Both semifinal matchups went to double OT, one between North Carolina and Virginia and another between North Carolina State and Wake Forest, but it was rivals UNC and NC State who earned spots in the championship game. For the first time in the tournament the Wolfpack wouldn’t need overtime, but instead the Jim Valvano-lead team clipped a heavily-favored UNC 68-67 in regulation to win an unexpected ACC crown. NC State entered the tournament 17-14 overall and just 6-8 in the ACC, but captured the championship by winning three games in three days by an average of four points. The average margin of victory for winning teams during the entire tournament was less than six points per game.
Junior Vinny Del Negro was named Tournament MVP after converting the go-ahead free throws with 14 seconds left versus UNC. The Wolfpack guard was the reason State earned an appearance in the championship round in the first place, as he scored 15 points and grabbed a career-high 12 boards to help the ‘Pack survive Wake Forest. Del Negro was selected in the second round of the 1988 NBA Draft by Sacramento, but is better known for stints as head coach of the Bulls and Clippers.
Del Negro’s ’87 Wolfpack lost 82-70 to Florida in the first round of the NCAA Tournament.
Eleven teams met in the MCI Center for the ACC Tournament in March 2005, the first time the conference tournament was officially held within the limits of DC. Three of the nation’s top five teams in North Carolina, Duke and Wake Forest headlined the field, but upsets kept both the Tar Heels and Demon Deacons from reaching the final round.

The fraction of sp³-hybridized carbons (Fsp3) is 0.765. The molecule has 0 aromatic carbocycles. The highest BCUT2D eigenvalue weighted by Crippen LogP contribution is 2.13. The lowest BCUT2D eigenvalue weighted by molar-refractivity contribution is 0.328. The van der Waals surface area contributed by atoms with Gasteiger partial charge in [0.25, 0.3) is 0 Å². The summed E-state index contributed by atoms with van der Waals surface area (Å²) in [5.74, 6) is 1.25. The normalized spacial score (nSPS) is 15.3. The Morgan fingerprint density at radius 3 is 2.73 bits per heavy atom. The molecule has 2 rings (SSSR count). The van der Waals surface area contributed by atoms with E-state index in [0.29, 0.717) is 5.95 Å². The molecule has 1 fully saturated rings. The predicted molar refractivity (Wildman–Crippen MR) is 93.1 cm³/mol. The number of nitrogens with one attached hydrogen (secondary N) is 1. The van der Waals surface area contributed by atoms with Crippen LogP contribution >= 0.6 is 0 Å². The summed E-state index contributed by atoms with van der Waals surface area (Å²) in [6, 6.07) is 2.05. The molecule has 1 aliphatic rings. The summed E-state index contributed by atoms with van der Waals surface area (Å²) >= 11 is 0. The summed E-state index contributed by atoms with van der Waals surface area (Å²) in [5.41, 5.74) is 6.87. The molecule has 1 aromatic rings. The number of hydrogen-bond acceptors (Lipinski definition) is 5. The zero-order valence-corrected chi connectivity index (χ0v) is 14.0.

Just one season after an appearance in the National Title game, fifth-seeded Georgia Tech blew out Virginia Tech before upsetting North Carolina in the semifinals to clinch a spot in the championship. The Yellow Jackets earned a date with Duke in the final round, a team ranked third in the country after posting 22 wins in the regular season. Led by timely shots and clutch free throws from J.J. Redick, the Blue Devils ultimately won out, as the sharpshooting guard poured in 26 points to lead Coach K and company to a 69-64 win.
Redick, who had already been named ACC Player of the Year, garnered Tournament MVP honors thanks to some eye-popping numbers during the Devils’ final two games. He scored 35 points on 7-of-12 shooting from distance vs. NC State before going a perfect 10-of-10 from the line to help Duke hold off a late-charging GT for the ACC crown.
After averaging 26.8 points per game his senior season and earning National Player of the Year honors, Redick was selected 11th overall by the Orlando Magic in the NBA Draft. Currently in his ninth professional season, the Duke product seems to be getting better with time. He has improved his scoring average in every season since 2008-2009 and is currently averaging just below 17 points per game for the LA Clippers.
The ACC performed well in the NCAA Tournament in 2005, as the league posted a 12-4 record, the best of any conference, and produced National Champion North Carolina. The Tar Heels defeated Deron Williams and Illinois 75-70 in the title game that season.
See history unfold in the Verizon Center beginning Tuesday at noon, as 14 teams will compete over a five-day span for the right to be called ACC Champion.